Paul Specht and His Orchestra play “She Looks Like Helen Brown” on Columbia 997-D.
Paul Specht lived from March 24,1895, to April 11,1954. He was born in Sinking Spring, Pennsylvania.
Specht attended Combs Conservatory in Philadelphia, and led his first band in 1916, which toured the Western United States during World War I. He had learned to play violin from his father, Charles G. Specht.
He toured England a few times between 1922 and 1926, even setting up a “School for Jazz Musicians” there in 1924.
He started to make recordings for Columbia in 1922, leading large ensembles for dance numbers arranged in the manner of Paul Whiteman recordings of the early 1920s, but Specht also added his talents to the jazz-oriented Georgians, a small group originally led by Frank Guarente (a trumpet player of French-Italian descent who was born Francesco Saverio Guarente).
Specht, whose dance orchestra incorporated the Georgians, gives an account of the Georgians in February 1952 issue of The Record Changer, writing, “They opened at the Addison Hotel in Detroit, on December 19, 1921, where my ten-piece orchestra featured classical jazz, ragging the standard classical music favorites of the day. I featured Guarente’s jazz men in a jam session of one half hour, presented twice nightly. This jazz band session’s popularity grew rapidly, and I gave it billing as ‘the first band within a band.'”
Specht, a violinist, was responsible for many musical organizations, booking all sizes of ensembles for private and public engagements. In this he was like Paul Whiteman.
Specht nurtured the talents of many young musicians. Around November 1923 a young Ted Weems directed Paul Specht’s Trianon Orchestra at the Trianon Ballroom of Newark, which led to a Victor recording contract (Specht’s name was dropped).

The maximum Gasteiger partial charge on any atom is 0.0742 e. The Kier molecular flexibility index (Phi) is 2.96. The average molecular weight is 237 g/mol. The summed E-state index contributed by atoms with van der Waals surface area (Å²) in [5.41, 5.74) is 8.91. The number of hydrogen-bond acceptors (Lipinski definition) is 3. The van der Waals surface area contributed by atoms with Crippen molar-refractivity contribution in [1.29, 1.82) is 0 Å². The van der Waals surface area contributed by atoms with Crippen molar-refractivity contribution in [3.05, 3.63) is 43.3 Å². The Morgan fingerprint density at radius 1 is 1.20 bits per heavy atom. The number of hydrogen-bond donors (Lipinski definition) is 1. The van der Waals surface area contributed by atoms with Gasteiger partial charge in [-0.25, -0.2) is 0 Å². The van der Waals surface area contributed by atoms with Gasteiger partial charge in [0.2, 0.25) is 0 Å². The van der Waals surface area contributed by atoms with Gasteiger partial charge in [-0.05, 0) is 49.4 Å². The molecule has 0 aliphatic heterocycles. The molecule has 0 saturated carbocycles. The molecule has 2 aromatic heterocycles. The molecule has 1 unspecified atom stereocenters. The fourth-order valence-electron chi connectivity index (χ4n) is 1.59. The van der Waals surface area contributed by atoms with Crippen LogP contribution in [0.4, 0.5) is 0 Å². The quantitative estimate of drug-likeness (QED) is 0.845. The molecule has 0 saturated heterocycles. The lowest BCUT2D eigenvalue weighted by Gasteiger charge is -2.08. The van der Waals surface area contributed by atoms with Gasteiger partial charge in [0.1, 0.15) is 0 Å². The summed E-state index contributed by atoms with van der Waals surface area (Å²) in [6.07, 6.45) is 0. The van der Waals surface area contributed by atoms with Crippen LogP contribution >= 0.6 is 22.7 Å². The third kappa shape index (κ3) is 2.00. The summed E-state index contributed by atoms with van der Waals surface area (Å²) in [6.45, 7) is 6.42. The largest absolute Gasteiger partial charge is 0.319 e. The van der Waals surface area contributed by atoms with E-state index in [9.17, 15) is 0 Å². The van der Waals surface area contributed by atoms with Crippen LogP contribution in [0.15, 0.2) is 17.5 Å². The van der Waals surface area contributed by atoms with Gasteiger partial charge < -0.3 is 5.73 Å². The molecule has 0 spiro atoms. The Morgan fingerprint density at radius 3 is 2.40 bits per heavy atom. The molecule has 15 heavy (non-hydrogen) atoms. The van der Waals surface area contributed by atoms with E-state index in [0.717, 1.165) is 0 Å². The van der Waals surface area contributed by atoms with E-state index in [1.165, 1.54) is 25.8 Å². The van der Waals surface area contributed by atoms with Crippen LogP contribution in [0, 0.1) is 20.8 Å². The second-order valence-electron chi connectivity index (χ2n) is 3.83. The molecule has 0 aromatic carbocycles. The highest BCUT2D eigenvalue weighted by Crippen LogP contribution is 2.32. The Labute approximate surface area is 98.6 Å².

According to page 50 of the February 1924 issue of Talking Machine World, Specht was “conductor of three Columbia recording orchestras, two Keith headline bands, the Alamac Hotel Orchestra, manager of twenty-five smaller orchestras, two WJZ radio broadcasting bands and three London musical combinations.”
The recording debut of the Georgians was on June 29, 1922. “Hot Lips” and “You Can Have Him, I Don’t Want Him Blues” were issued under the name of Specht’s Society Serenaders on Banner 1090, and variations of this name were used on related labels.
A few months later Specht was under exclusive contract to Columbia, as announced in the September 1922 issue of Talking Machine World, and the smaller jazz group no longer used Specht’s name.
Specht credits Columbia’s A & R executive Frank Walker for naming the group the Georgians. Walker evidently believed a Southern name was appropriate for a jazz group. The group used this name during its next session, which was for Columbia on November 29, 1922. “Chicago” and “I Wish I Could Shimmy Like My Sister Kate” were issued on Columbia A3775 in March 1923.
Page 144 of the April 1923 issue of Talking Machine World reports, “Paul Specht’s ‘Georgians,’ who are making ‘blue’ [sic] and ‘jazz’ records for the Columbia Graphophone Co., are having unusual success with their recordings, according to all reports.”
In early 1923 the Georgians had several sessions and then in the summer Specht took his orchestra, including the Georgians sub-group, to London, where the musicians doubled at theaters and hotels, under the direction of Lyon & Co. of London. Then they traveled to Paris for similar engagements.
Because of many job offers, the Georgians in Paris worked before audiences without being featured in Specht’s orchestra. Specht writes, “The following Fall , the Claridge Hotel in Paris was to present ‘Paul Specht’s Georgians under the direction of Frank Guarente.'” The musicians had returned to America by September 6, 1923, on that day recording “Land of Cotton Blues” and “Mamma Loves Papa.”
By late 1923 Specht’s larger orchestra was called Paul Specht and His Hotel Alamac Orchestra. As part of this orchestra but also as a separate unit, the Georgians played in the Congo Room in the Hotel Alamac at Broadway and 71st Street in Manhattan where Specht was a major attraction.
Specht died in 1954 at the age of 59 in New York City.